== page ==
Anna Rydell returns home to her sister (and best friend) Alex after a stint in a mental hospital, though her recovery is jeopardized thanks to her cruel stepmother, aloof father, and the presence of a ghost in their home.
Not a lot is happening in Calamus Grove, a backwoods logging town where high school sweethearts Wade and Lorna spend their days dreaming of escape. But when they meet a sensitive Native ... See full summary »
When Caroline makes a 911 call, she gives the street address of the house and says it's "in Terrebone Parish." Parishes are like counties in that they are composed of many, many different small towns and cities. She would have to give a specific city/town name in order for emergency vehicles to get there. However, because the house isn't located in any particular town (but rather out in the swampland), it is more likely that the address given to 911 by Caroline IS the full address, and that what is supposed to be a street name is actually just a name of a very scarcely settled small town with no particular streets. Thus, an address consisting of just a town name and house number would be legitimate. See more »
[reading from Treasure Island]
I lost no time, of course, in telling my mother all that I knew, and we saw ourselves at once in a difficult and dangerous position. Something must speedily be resolved upon, and it occurred to us at last to go forth together and seek help in the neighboring hamlet. No sooner said than done. Bare-headed as we were, we ran out at once into the gathering evening and the frosty fog. The hamlet lay not many hundred yards away, though out of view on the ...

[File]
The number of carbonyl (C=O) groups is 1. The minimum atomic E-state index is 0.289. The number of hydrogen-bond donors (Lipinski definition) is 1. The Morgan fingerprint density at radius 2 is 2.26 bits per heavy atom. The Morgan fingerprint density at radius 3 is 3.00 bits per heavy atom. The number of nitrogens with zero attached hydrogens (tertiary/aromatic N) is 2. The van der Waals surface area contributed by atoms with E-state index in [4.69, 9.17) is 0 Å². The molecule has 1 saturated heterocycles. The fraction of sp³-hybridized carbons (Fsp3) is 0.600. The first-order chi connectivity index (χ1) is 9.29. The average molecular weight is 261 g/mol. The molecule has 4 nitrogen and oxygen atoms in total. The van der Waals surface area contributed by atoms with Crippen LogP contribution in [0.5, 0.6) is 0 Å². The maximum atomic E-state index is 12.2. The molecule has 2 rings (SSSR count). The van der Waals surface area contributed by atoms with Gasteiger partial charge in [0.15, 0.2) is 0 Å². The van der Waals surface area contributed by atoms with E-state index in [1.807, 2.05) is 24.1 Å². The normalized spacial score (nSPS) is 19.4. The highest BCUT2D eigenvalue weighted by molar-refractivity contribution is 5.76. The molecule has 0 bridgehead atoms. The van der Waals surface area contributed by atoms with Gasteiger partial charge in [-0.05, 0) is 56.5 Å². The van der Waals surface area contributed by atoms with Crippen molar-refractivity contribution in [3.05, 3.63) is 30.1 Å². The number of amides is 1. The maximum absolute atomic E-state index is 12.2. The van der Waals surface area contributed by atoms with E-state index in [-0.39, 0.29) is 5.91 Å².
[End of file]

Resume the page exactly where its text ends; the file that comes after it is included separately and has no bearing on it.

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They Do that Hoodoo that they Do so...eh, Relatively Well
Horror movies have become a dime a dozen in the past few years. The watchable ones seem to fall into two categories of late: misguided psychological thrillers headlined by a consummate actress (witness Naomi Watts in "The Ring 2" or Jennifer Connelly in "Dark Water") or over the top slasher/gore-fests with serious kitsch value (witness Romero's enjoyable zombie flick "Land of the Dead" or Rob Zombie's sadistic "Devil's Rejects"). All of the rest have pretty much been unbearable cliché-ridden hack jobs ("White Noise," "Darkness Falls," etc...)
Oddly enough, "The Skeleton Key" doesn't fall into any of these categories and it comes across as a breath of fresh air, an old-fashioned throwback to the traditional Gothic mystery thriller, where a pretty female outsider (Kate Hudson acquitting herself rather nicely here as the hospice nurse traveling deep into the Bayou to care for an apparent stroke victim) moves into a big old house/castle that just might be haunted. The director and screenwriter start things slowly, and do a nice job of creating a realistic setting before letting all the mumbo-jumbo slowly and effectively creep in. Gena Rowlands and John Hurt (immobile and mute for most of the film) are fairly good in their respective roles as the married couple with more than just skeletons in their closets. We've seen this stuff all before, but it's done fairly well here with no sense of flash or pretensions, and as silly (and potentially offensive) as all this Hoodoo in the Bayou stuff is, the audience is treated to a twist ending that makes perfect sense in the context we have been given. This isn't a twist ending for twisting sake, but a fitting conclusion to the story.
"The Skeleton Key" tries to remind people of classics like "Rosemary's Baby" and "The Others." It may not ultimately hold a candle to those films, but it's a very entertaining way to spend a few hours.
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